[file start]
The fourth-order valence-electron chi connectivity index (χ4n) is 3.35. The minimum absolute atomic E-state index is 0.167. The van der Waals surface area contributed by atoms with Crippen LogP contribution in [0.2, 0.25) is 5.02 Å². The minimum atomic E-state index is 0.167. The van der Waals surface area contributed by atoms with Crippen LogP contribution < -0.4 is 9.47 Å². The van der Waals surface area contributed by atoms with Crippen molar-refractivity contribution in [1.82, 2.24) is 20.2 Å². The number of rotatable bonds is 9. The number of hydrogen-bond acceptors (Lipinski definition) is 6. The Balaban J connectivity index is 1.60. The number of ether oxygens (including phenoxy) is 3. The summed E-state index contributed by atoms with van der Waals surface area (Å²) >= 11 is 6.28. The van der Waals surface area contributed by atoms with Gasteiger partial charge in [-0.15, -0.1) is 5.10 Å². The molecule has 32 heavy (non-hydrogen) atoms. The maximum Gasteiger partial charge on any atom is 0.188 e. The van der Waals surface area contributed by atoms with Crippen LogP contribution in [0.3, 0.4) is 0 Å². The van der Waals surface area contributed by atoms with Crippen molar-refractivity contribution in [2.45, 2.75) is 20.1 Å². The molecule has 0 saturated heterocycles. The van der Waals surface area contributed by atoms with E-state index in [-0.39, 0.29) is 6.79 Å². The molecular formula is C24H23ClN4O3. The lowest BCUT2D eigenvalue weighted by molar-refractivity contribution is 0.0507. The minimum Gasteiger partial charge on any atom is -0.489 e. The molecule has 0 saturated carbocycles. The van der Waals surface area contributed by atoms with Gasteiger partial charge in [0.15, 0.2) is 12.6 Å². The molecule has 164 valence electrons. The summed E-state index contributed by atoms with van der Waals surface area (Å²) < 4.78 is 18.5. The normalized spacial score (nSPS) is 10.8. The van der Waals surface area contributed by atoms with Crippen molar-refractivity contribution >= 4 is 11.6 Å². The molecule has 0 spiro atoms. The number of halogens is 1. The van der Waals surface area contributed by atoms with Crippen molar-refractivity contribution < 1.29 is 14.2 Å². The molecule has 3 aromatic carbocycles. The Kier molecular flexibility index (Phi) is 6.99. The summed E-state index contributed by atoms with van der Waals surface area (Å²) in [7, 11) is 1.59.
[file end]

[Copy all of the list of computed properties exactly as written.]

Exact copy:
The fourth-order valence-electron chi connectivity index (χ4n) is 3.35. The minimum absolute atomic E-state index is 0.167. The van der Waals surface area contributed by atoms with Crippen LogP contribution in [0.2, 0.25) is 5.02 Å². The minimum atomic E-state index is 0.167. The van der Waals surface area contributed by atoms with Crippen LogP contribution < -0.4 is 9.47 Å². The van der Waals surface area contributed by atoms with Crippen molar-refractivity contribution in [1.82, 2.24) is 20.2 Å². The number of rotatable bonds is 9. The number of hydrogen-bond acceptors (Lipinski definition) is 6. The Balaban J connectivity index is 1.60. The number of ether oxygens (including phenoxy) is 3. The summed E-state index contributed by atoms with van der Waals surface area (Å²) >= 11 is 6.28. The van der Waals surface area contributed by atoms with Gasteiger partial charge in [-0.15, -0.1) is 5.10 Å². The molecule has 32 heavy (non-hydrogen) atoms. The maximum Gasteiger partial charge on any atom is 0.188 e. The van der Waals surface area contributed by atoms with Crippen LogP contribution in [0.3, 0.4) is 0 Å². The van der Waals surface area contributed by atoms with Crippen molar-refractivity contribution in [2.45, 2.75) is 20.1 Å². The molecule has 0 saturated heterocycles. The van der Waals surface area contributed by atoms with E-state index in [-0.39, 0.29) is 6.79 Å². The molecular formula is C24H23ClN4O3. The lowest BCUT2D eigenvalue weighted by molar-refractivity contribution is 0.0507. The minimum Gasteiger partial charge on any atom is -0.489 e. The molecule has 0 saturated carbocycles. The van der Waals surface area contributed by atoms with Gasteiger partial charge in [0.15, 0.2) is 12.6 Å². The molecule has 164 valence electrons. The summed E-state index contributed by atoms with van der Waals surface area (Å²) < 4.78 is 18.5. The normalized spacial score (nSPS) is 10.8. The van der Waals surface area contributed by atoms with Crippen molar-refractivity contribution >= 4 is 11.6 Å². The molecule has 0 spiro atoms. The number of halogens is 1. The van der Waals surface area contributed by atoms with Crippen molar-refractivity contribution < 1.29 is 14.2 Å². The molecule has 3 aromatic carbocycles. The Kier molecular flexibility index (Phi) is 6.99. The summed E-state index contributed by atoms with van der Waals surface area (Å²) in [7, 11) is 1.59.